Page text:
What are PFAS?
What are PFAS?
Newly-released documents show Navy knew about spread of PFAS
November 24, 2020
As states try to regulate PFAS, disputes increase between military, companies
November 17, 2020
In New Hampshire, the Air Force has refused requests from state officials and members of Congress to follow the state’s regulations limiting the amount of PFAS, or per- and polyfluoroalkyl substances, in drinking water.
Because the U.S. Environmental Protection Agency has failed to set drinking water regulations for PFAS, many states have started creating and trying to enforce those limits.
New Mexico to delineate PFAS contamination from two Air Force bases
November 3, 2020
Last week, the state of New Mexico released a request for proposals on a contract to investigate PFAS contamination from Cannon and Holloman Air Force bases.
We mentioned these plans a while back, after the New Mexico State Legislature allocated $1 million to study where PFAS pollution has spread and another $100,000 to create and implement a well testing program in Curry and Roosevelt counties.
Nationwide, PFAS seeping from military bases, factories, and airports
October 27, 2020
Here in New Mexico, activities at Holloman and Cannon Air Force bases have contaminated groundwater with PFAS, or per- and polyfluoroalkyl substances. The Pentagon has also identified five other military sites that may have polluted local waters with PFAS.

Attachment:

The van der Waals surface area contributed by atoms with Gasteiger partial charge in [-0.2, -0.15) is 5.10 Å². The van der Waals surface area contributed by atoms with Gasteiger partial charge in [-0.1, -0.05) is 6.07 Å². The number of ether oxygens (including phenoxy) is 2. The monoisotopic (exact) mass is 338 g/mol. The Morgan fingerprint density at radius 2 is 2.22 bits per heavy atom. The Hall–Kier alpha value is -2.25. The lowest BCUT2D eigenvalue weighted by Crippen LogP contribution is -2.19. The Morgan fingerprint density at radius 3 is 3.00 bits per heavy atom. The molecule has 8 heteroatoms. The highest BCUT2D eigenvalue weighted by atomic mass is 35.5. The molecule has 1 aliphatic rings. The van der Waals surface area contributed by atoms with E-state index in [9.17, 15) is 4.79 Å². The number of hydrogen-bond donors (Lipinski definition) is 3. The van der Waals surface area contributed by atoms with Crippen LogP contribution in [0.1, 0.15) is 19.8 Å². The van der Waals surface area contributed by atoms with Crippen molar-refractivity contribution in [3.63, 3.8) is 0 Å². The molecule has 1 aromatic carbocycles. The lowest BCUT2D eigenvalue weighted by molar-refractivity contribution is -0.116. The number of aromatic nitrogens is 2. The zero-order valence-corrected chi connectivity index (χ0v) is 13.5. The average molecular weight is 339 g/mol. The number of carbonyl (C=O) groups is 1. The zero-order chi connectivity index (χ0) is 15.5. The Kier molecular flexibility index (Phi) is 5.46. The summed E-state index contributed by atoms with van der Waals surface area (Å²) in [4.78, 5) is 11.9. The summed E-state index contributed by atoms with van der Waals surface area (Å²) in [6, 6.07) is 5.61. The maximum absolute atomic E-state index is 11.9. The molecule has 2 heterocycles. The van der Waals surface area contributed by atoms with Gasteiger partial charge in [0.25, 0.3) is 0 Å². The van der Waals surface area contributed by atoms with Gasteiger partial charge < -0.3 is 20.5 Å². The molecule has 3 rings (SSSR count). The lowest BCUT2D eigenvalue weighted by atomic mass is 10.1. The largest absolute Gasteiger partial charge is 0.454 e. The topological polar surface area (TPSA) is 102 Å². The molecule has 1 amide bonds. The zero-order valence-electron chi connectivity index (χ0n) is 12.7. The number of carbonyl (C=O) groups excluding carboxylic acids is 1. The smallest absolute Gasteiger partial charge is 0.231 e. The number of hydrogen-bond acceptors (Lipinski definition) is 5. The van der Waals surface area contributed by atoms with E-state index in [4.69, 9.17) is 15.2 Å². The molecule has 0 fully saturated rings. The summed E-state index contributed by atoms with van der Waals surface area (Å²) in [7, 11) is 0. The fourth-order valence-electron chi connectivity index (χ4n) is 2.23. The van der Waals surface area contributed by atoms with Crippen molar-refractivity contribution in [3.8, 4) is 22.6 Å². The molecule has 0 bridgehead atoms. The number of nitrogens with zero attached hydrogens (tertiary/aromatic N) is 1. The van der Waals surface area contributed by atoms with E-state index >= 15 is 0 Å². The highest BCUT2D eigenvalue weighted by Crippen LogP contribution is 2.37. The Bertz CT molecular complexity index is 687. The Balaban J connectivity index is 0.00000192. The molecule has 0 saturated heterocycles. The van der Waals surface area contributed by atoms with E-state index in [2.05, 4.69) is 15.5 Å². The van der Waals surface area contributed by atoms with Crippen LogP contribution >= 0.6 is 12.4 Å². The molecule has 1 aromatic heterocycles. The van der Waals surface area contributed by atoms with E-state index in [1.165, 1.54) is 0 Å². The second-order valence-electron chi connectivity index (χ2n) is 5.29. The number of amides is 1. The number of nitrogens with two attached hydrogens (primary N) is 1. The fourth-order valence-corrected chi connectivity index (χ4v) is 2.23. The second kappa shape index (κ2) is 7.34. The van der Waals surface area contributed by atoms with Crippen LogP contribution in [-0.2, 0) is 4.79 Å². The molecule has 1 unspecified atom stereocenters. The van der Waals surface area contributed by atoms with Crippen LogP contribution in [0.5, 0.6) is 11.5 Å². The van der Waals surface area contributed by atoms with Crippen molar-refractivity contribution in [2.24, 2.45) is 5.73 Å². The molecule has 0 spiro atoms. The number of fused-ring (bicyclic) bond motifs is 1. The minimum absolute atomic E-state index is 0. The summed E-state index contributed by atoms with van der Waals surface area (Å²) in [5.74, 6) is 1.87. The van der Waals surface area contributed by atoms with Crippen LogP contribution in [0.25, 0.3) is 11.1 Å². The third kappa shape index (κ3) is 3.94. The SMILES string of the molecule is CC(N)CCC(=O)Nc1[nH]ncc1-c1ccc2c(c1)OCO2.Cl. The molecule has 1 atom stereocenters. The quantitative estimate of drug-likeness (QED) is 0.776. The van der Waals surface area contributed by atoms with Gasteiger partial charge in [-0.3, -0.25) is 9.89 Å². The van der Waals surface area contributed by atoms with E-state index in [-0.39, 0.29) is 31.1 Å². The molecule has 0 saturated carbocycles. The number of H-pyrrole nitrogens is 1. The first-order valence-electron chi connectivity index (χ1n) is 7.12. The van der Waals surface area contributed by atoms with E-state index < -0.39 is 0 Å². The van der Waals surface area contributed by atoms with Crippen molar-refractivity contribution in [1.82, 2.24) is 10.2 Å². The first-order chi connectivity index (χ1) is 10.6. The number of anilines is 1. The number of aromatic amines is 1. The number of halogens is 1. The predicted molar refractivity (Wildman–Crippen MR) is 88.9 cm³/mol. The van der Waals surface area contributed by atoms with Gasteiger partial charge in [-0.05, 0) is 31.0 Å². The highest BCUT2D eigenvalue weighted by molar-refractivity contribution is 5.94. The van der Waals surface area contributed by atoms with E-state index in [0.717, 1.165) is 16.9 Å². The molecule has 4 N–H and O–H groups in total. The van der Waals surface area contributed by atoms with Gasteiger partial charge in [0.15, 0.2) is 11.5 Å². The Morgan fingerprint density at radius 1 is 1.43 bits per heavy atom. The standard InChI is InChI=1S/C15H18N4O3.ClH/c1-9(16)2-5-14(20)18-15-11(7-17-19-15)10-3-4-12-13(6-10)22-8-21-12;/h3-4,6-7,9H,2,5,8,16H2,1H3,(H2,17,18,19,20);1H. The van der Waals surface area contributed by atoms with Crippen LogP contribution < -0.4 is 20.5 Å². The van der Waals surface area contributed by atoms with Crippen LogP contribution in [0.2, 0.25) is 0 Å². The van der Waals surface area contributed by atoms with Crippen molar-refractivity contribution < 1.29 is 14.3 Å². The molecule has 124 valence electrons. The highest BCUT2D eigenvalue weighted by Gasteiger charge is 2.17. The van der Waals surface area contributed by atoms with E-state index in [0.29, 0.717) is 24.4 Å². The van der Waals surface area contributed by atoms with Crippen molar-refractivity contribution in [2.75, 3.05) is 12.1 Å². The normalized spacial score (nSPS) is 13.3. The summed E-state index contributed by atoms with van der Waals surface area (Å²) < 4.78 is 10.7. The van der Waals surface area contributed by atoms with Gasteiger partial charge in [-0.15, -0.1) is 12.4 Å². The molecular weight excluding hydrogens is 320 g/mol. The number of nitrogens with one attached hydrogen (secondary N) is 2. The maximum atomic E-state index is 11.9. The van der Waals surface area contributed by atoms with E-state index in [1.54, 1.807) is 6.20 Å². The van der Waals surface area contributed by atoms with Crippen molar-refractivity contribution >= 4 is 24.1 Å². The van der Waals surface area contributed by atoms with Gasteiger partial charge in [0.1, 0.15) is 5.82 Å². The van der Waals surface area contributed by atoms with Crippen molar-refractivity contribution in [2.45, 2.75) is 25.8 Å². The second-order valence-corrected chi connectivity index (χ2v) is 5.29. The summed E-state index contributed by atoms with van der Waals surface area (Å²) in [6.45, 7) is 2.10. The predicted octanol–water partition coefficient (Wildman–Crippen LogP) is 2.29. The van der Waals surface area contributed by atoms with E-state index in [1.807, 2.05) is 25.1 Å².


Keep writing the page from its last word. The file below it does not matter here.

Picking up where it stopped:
But PFAS contamination isn’t just a problem in New Mexico. The toxic chemicals have seeped out of factories, Naval bases, and airports around the nation. And the world.
Study shows 200 million Americans drinking PFAS-tainted water
October 20, 2020
A new study published in the peer-reviewed journal, Environmental Science and Technology Letters estimates that 200 million Americans could have PFAS in their drinking water at levels of one part per trillion or more.
PFAS found in bottled water, MD oyster waters, and the blood of a Wisconsin activist
October 13, 2020
Here in New Mexico, two Air Force bases have contaminated groundwater with PFAS, or per- and polyfluoroalkyl substances. Five other military sites in the state have been identified as possibly having contaminated local waters, as well.
PFAS contamination might not garner many headlines in New Mexico, but all across the country, communities are grappling with similar problems.